In addition, most form fields are rendered through SilverStripe templates; for example, TextareaField is rendered via framework/templates/forms/TextareaField.ss.

These templates can be overridden globally by placing a template with the same name in your mysite directory, or set on a form field instance via any of these methods:

  • FormField->setTemplate()
  • FormField->setFieldHolderTemplate()
  • FormField->getSmallFieldHolderTemplate()

Caution: Not all FormFields consistently uses templates set by the above methods.

Securing forms against Cross-Site Request Forgery (CSRF)

SilverStripe tries to protect users against Cross-Site Request Forgery (CSRF) by adding a hidden SecurityID parameter to each form. See secure-development for details.

In addition, you should limit forms to the intended HTTP verb (mostly GET or POST) to further reduce attack exposure, by using Form->setStrictFormMethodCheck().

$myForm->setFormMethod('POST');
$myForm->setStrictFormMethodCheck(true);
$myForm->setFormMethod('POST', true); // alternative short notation

Remove existing fields

If you want to remove certain fields from your subclass:

class MyCustomForm extends MyForm {

    public function __construct($controller, $name) {
        parent::__construct($controller, $name);
        
        // remove a normal field
        $this->Fields()->removeByName('MyFieldName');
        
        // remove a field from a tab
        $this->Fields()->removeFieldFromTab('TabName', 'MyFieldName');
    }
}

Working with tabs

Adds a new text field called FavouriteColour next to the Content field in the CMS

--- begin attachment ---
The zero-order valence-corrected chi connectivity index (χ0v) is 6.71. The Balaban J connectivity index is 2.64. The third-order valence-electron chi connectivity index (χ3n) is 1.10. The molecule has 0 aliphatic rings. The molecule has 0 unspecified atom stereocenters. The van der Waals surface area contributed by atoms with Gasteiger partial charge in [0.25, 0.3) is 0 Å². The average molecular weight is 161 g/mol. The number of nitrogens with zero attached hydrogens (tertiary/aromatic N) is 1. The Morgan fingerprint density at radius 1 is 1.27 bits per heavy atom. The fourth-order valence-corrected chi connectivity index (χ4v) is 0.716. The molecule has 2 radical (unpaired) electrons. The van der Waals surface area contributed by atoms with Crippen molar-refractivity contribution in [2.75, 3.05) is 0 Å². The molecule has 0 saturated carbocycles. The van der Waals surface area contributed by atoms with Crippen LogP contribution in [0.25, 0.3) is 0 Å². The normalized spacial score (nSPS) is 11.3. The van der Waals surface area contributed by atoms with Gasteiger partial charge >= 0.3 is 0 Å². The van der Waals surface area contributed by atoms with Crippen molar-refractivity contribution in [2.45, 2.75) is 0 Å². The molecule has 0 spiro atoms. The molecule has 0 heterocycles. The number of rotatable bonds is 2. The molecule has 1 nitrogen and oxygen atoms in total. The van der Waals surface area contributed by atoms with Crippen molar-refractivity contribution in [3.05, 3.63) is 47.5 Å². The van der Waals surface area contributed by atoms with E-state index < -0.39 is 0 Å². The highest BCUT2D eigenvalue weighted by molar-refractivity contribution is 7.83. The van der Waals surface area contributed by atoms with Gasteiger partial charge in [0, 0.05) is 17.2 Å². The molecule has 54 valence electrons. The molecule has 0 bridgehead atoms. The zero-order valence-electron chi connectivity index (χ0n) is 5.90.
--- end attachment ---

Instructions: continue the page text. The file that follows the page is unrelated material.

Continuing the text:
$this->Fields()->addFieldToTab('Root.Content', new TextField('FavouriteColour'), 'Content');

Form Validation

SilverStripe provides PHP form validation out of the box, but doesn't come with any built-in JavaScript validation (the previously used Validator.js approach has been deprecated).

Required Fields

Validators are implemented as an argument to the Form constructor, and are subclasses of the abstract Validator base class. The only implementation that comes with SilverStripe is the RequiredFields class, which ensures that fields are filled out when the form is submitted.

public function Form() {
    $form = new Form($this, 'Form',
        new FieldList(
            new TextField('MyRequiredField'),
            new TextField('MyOptionalField')
        ),
        new FieldList(
            new FormAction('submit', 'Submit form')
        ),
        new RequiredFields(array('MyRequiredField'))
    );
    // Optional: Add a CSS class for custom styling
    $form->dataFieldByName('MyRequiredField')->addExtraClass('required');
    return $form;
}

Form Field Validation

Form fields are responsible for validating the data they process, through the FormField->validate() method. There are many fields for different purposes (see "form field types" for a full list).

Adding your own validation messages

In many cases, you want to add PHP validation that is more complex than validating the format or existence of a single form field input. For example, you might want to have dependent validation on a postcode which depends on the country you've selected in a different field.

There are two ways to go about this: attach a custom error message to a specific field, or a generic message to the whole form.

Example: Validate postcodes based on the selected country (on the controller).

class MyController extends Controller {
    private static $allowed_actions = array('Form');
    public function Form() {
        return Form::create($this, 'Form',
            new FieldList(
                new NumericField('Postcode'),
                new CountryDropdownField('Country')
            ),
            new FieldList(